On-Demand Webinars:

Key Differences: Value Based Care vs. Fee-For-Service.” Part 1 of a three-part series. Sponsor: Net Health. Presenters: Bill Winkenwerder, MD, chairman, CitiusTech; Josh Pickus, CEO, Net Health. Dr. Bill Winkenwerder, former assistant secretary of defense for health affairs for the US Department of Defense, shares his unique perspective on the future of value-based care (VBC) systems in the public sector and how VBC differs from fee-for-service models in the private sector. This Part 1 webinar covers which aspects of the fee-for-service health system payment model look the most different compared to fully value-based systems (clinical, back-office, analytics, etc.)

Current Innovation and Development in Value-Based Care.” Part 2 of a three-part series. Sponsor: Net Health. Presenters: Bill Winkenwerder, MD, chairman, CitiusTech; Josh Pickus, CEO, Net Health. Dr. Bill Winkenwerder, former assistant secretary of defense for health affairs for the US Department of Defense, shares his unique perspective on the future of value-based care (VBC) systems in the public sector and how VBC differs from fee-for-service models in the private sector. This Part 2 webinar discusses what health systems should know about the transition to value-based care, including macro versus micro shifts.

Future of Value-Based Care: Predictive Analytics, Technology, Policy.” Part 3 of a three-part series. Sponsor: Net Health. Presenters: Bill Winkenwerder, MD, chairman, CitiusTech; Josh Pickus, CEO, Net Health. Dr. Bill Winkenwerder, former assistant secretary of defense for health affairs for the US Department of Defense, shares his unique perspective on the future of value-based care (VBC) systems in the public sector and how VBC differs from fee-for-service models in the private sector. This Part 3 webinar discusses the role analytics will play in the shift to value-based care and how financial and clinical ROIs for analytics-oriented products must differ when applied to FFS and VBC models.

Previous webinars are on our YouTube channel. Contact Lorre to present your own.

Acquisitions, Funding, Business, and Stock

CPSI announces Q2 results: revenue up 15%, EPS $0.42 versus $0.12. CPSI shares are up 28% in the past 12 months versus the Nasdaq’s 37% rise, valuing the company at $464 million.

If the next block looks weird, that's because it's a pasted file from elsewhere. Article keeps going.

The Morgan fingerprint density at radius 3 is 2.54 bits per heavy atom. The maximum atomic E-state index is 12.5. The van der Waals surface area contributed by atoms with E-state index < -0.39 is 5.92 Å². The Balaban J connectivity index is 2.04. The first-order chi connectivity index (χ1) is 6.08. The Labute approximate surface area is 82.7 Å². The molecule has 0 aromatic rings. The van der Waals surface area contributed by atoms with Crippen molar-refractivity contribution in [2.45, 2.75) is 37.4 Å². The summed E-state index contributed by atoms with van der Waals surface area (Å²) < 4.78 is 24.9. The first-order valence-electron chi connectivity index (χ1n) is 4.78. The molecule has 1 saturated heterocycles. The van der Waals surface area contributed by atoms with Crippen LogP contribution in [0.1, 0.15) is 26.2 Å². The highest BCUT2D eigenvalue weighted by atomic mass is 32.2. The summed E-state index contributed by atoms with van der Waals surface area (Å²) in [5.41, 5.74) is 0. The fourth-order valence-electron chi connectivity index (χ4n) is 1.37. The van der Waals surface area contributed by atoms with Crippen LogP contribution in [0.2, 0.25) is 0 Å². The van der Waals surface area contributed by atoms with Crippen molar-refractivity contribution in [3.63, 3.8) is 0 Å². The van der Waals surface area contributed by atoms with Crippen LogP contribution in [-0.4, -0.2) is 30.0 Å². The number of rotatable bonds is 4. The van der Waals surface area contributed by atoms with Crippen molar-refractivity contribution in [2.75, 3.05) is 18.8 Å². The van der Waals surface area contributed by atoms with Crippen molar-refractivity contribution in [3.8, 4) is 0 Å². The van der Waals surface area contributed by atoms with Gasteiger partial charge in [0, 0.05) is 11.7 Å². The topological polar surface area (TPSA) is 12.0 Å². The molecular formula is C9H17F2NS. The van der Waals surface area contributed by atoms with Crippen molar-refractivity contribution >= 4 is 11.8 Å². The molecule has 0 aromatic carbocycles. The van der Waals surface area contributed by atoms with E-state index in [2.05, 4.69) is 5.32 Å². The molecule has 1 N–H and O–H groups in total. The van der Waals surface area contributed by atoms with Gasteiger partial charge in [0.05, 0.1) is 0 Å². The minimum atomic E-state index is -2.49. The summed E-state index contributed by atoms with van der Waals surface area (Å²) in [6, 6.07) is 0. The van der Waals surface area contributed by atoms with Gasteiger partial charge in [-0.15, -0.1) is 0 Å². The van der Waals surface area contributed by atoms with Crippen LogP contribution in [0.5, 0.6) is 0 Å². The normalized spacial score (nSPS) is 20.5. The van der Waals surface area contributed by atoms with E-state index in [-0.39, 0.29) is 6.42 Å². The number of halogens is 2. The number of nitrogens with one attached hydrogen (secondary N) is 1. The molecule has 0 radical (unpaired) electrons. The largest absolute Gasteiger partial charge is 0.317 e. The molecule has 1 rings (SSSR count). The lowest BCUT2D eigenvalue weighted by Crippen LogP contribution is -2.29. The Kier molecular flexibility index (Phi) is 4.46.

Registry data and analytics company CorEvitas acquires Vestrum Health, which offers data culled from retina care-focused EHRs for research, analytics, and commercialization. CorEvitas rebranded, quite understandably, from Corrona earlier this year.

CORHIO and Health Current merge to form Contexture, an umbrella organization that will oversee the respective HIEs’ work in Colorado and Arizona.


  • Health Recovery Solutions selects Lyniate’s Rhapsody integration technology to enhance customer connectivity with its remote care solutions.
  • Eastside Health Network will use Arcadia’s analytics to improve the value-based care performance of its provider network in Washington.
  • Idaho Health Data Exchange selects Orion Health’s Amadeus HIE platform.
  • St. Vincent Health (CO) implements Infor’s CloudSuite Healthcare for resource management.
  • Ashley Clinic (KS)  will use Emerge’s ChartGenie, ChartScout, and ChartPop data conversion and integration technologies during its EHR conversion later this year.



The Missouri Hospital Association hires Jon Dolittle (Mosaic Medical Center – Albany) as president and CEO. He was a senior business developer for Cerner from 1998 to 2009.


Mads Kvalsvik (Madaket Health) joins UCM Digital Health as CTO.


WellHive hires Chris Faraji (Salesforce) as EVP.

Announcements and Implementations

ChartSpan provides bi-directional data exchange between its chronic care management platform and provider EHRs using Ellkay’s integration capabilities.

First Databank will offer its clients RxRevu’s prescription cost and coverage solution, allowing physicians to choose cost-effective medications based on patient pharmacy benefits in their EHR workflows.


PadInMotion rebrands to Equiva and announces GA of its new health relationship management software, which combines patient engagement, care management, and marketing capabilities.

CitiusTech develops Medictiv, a open healthcare AI model directory of more than 250 ready-to-use models for data science and digital health teams.

Memorial Sloan Kettering Cancer Center establishes MSKCC India, a virtual care service for cancer patients in India that will use telemedicine technology from India-based IClinic and oncology expertise from New York City-based MSKCC providers.


Surescripts announces GA of Care Event Notifications and enhancements to its Medication History for Populations service.

Data privacy vault vendor Skyflow announces a PHI-specific, API-delivered Healthcare Data Privacy Vault.

UNC Health extends its mobile app functionality, which was developed with Gozio Health, to include MyChart access, visit scheduling, and wait time display.

Cerner is named as the hospital category winner in the ECR Now FHIR App Challenge for electronic case reporting for COVID-19 and other diseases of public health interest. Cerner’s solution sends a near real-time Electronic Initial Case Report to the Association of Public Health Laboratories AIMS platform, whose development was funded by CDC. The solution is open source and has been made available by Cerner to non-Cerner clients and EHRs.

Sphere launches a patient self-scheduling tool called Book My Doc that extends its Health IPass revenue cycle management and patient engagement platform.


This would be an embarrassing way for a hospital to get hacked. Security researchers warn of vulnerabilities in Swisslog Healthcare’s Ethernet-connected pneumatic tube systems, which are used in 3,000 hospitals worldwide. A new firmware update offers fixes for all but one of the known issues.